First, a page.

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Top 5 Reasons Why SMBs Should be Afraid of Social Media

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smb-beware-of-social-mediaSocial media presents great risks as it does rewards for small- to medium-sized businesses (SMBs). Among social media’s shortcomings: it doesn’t convert prospects to customers with the same ease that search does. Fortunately, as Facebook continues to open up more opportunities for local targeting, social media is becoming more feasible.

With an increasing number of SMBs exploring the power of social media, here is a list of potential pitfalls to avoid with guidance from aimClear Co-Owner and Founder Marty Weintraub, author of “Killer Facebook Ads.”

1. Social Media Managers Aren't Always as Brilliant as You Think

Just because you've hired the sharpest 20-something in the world doesn’t mean they understand the nuances of managing a brand and its community.

“You are essentially putting a college student in charge of your public brand,” Weintraub said. “You need a person who can be as close to the brain trust and heart of the organization as possible. These are the thought leaders and true evangelists of your company.”

Solution: Find community managers who best represent the image and smarts behind your organization. It's important that managers have expertise and perspective, in addition to experience working with social media. Hiring digital natives will also strengthen your bench.

2. Making People in Your Social Media Community Look Presidential

When SMBs are managing a community, it's easy to make individuals who comment about your brand or retweet your tweets look powerful.

“Don’t forget that your social media profile belongs to you, and you are the one who should be deciding what the conversation should be,” Weintraub said. “There is a fine line between censorship and free speech, which has the potential for user backlash. Knowing when to shutdown blabbering malfeasance can make all of the difference.”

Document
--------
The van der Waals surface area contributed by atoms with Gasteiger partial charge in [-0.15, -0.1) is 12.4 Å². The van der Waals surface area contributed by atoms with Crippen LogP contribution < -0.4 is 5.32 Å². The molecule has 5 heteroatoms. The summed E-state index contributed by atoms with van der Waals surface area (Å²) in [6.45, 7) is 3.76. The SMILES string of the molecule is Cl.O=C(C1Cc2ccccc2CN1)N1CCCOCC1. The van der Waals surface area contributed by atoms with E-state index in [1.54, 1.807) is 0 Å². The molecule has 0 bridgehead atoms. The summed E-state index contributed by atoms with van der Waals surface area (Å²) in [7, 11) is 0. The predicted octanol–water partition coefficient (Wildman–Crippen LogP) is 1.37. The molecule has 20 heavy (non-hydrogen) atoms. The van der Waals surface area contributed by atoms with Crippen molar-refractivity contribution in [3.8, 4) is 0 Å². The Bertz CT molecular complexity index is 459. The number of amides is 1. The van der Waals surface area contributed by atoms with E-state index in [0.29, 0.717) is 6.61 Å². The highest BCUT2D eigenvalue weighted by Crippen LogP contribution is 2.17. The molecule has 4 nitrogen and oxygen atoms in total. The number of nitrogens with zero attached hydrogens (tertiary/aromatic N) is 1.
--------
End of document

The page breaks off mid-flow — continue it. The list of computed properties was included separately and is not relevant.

Solution: As a community manager, it is important to know when to cut conversations off. If someone is complaining unreasonably about your brand, it's time to shut down their access to your community.

3. Conversations Taking Place When SMBs Aren't Listening

Community managers are potentially losing control of their brand as soon as conversations go from public to private. Every company, irrespective of size, has a social brand. A one-person plumbing company can be as badly impacted by an out-of-control social conversation as an airline.

“Conservations that SMBs cannot hear can hurt them,” Weintraub said. “SMBs have to understand their reputation management universe and do whatever it takes to listen to what people are saying about a brand.”

Solution: Research and plug in to all social media channels that may have something to do with your business. Don’t be afraid to engage in a conversation if it has implications for your brand.

4. Behaving in a Patronizing or Gratuitous Way

As community managers, there is a tendency to take on lofty tones in tweets, blog posts, etc … when you may not truly understand the vernacular of a particular subject or community.

“In real life, most people don’t tell complete strangers on the street that they are dressed beautifully,” Weintraub said. “But if you understand the vernacular, you can truly push the limits of criticism and commentary.”

Solution: Lurk in communities where you want to get a better understanding of the vernacular. If your business is launching a new widget, listen to how professionals in the field are talking about the very same widget. Once you have a sense of the appropriate use of verbs, adjectives, and nouns, join the conversation. Bottom line: Unless you plan to retire sometime in the next week or two, you have to get involved.

5. Advertising, Marketing & Public Relations Agencies That Have Hung a Social Media Shingle

It doesn’t mean they understand content that engages, promotes, or converts prospects to customers.

“There are very few experts in social media,” Weintraub said. “It takes a lot of time and work to develop such expertise, especially now that social communities are turning off the ability to market to anyone other than friends.”

Solution: You may have to spend a little more money to hire people who truly have expertise in their field. In the meantime, SMBs should set up their own Facebook, Twitter, and LinkedIn pages to get the ball rolling. Once you’re ready to build a community, start off on the right foot by finding the right help.

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